Archives & Library

The Leicester Galleries and its Exhibition Catalogues

The Leicester Galleries was a commercial art gallery that operated in central London between 1902 and 1977. It was particularly known for exhibiting British and French artists’ work and for promoting the work of leading modernist painters and sculptors. The Centre’s Library holds one-third of the gallery’s entire output of 1,400 exhibition catalogues, donated by Peter and Renate Nahum in January 2020. The collection is fully catalogued and available for research. This spotlight feature highlights some of the key artists and themes promoted by the gallery and illustrates some of the catalogues in the Library’s holdings.

During and after the First World War, the profile of the Leicester Galleries changed and it became known for supporting and promoting modernist art. According to Sir Alec Martin, writing the Foreword of Exhibition,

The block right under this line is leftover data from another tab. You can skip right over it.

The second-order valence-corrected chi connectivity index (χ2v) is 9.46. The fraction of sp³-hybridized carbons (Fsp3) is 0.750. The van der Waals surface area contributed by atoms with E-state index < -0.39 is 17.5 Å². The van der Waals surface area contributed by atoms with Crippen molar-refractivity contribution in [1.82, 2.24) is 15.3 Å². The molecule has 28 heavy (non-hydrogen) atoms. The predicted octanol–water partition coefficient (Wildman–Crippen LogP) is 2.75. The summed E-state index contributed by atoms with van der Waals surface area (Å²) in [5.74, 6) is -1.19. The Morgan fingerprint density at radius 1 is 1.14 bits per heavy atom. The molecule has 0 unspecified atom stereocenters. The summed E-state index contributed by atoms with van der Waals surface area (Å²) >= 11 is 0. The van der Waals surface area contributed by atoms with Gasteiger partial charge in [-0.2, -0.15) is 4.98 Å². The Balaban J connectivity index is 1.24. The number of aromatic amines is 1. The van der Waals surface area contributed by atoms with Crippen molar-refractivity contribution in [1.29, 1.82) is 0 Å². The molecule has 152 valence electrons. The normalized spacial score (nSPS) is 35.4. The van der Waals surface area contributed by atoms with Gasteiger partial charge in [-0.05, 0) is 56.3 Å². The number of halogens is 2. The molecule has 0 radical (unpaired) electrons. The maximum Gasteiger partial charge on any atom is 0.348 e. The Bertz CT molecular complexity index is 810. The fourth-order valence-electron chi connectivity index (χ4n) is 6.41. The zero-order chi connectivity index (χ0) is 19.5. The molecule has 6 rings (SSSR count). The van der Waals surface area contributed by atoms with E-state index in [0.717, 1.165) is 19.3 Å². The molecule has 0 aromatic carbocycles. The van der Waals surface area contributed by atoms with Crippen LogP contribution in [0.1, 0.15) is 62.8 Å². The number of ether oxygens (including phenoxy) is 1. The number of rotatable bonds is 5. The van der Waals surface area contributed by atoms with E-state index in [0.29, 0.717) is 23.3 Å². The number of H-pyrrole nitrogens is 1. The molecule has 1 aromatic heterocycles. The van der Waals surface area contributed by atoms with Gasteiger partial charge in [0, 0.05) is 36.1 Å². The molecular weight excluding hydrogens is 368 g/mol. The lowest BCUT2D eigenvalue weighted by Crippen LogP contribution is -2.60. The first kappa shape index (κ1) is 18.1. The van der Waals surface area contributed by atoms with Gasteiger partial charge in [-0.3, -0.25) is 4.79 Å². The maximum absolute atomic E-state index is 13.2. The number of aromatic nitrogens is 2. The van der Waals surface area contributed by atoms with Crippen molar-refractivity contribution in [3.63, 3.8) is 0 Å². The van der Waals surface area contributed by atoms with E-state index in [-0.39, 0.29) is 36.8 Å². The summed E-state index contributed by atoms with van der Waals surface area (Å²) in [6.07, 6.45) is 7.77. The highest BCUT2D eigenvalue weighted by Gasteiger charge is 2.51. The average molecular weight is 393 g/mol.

in 1914 … the firm was beginning to become well known for pioneering contemporary loan exhibitions of modern British art, and one-man exhibitions of both British paintings and the French Impressionists such as Cézanne, Degas, Gauguin, Van Gogh, Matisse, Picasso, Renoir. … They were the first in London and attracted much attention, some abuse and few sales, though the prices asked were very small. 

This was also the period in which the gallery began its engagement with sculpture, for which it was to become very well known.

During the First World War, the subject of the war itself became a key theme and the gallery supported the work of British and European artists (many of whom were serving soldiers) who had witnessed the fighting at first hand.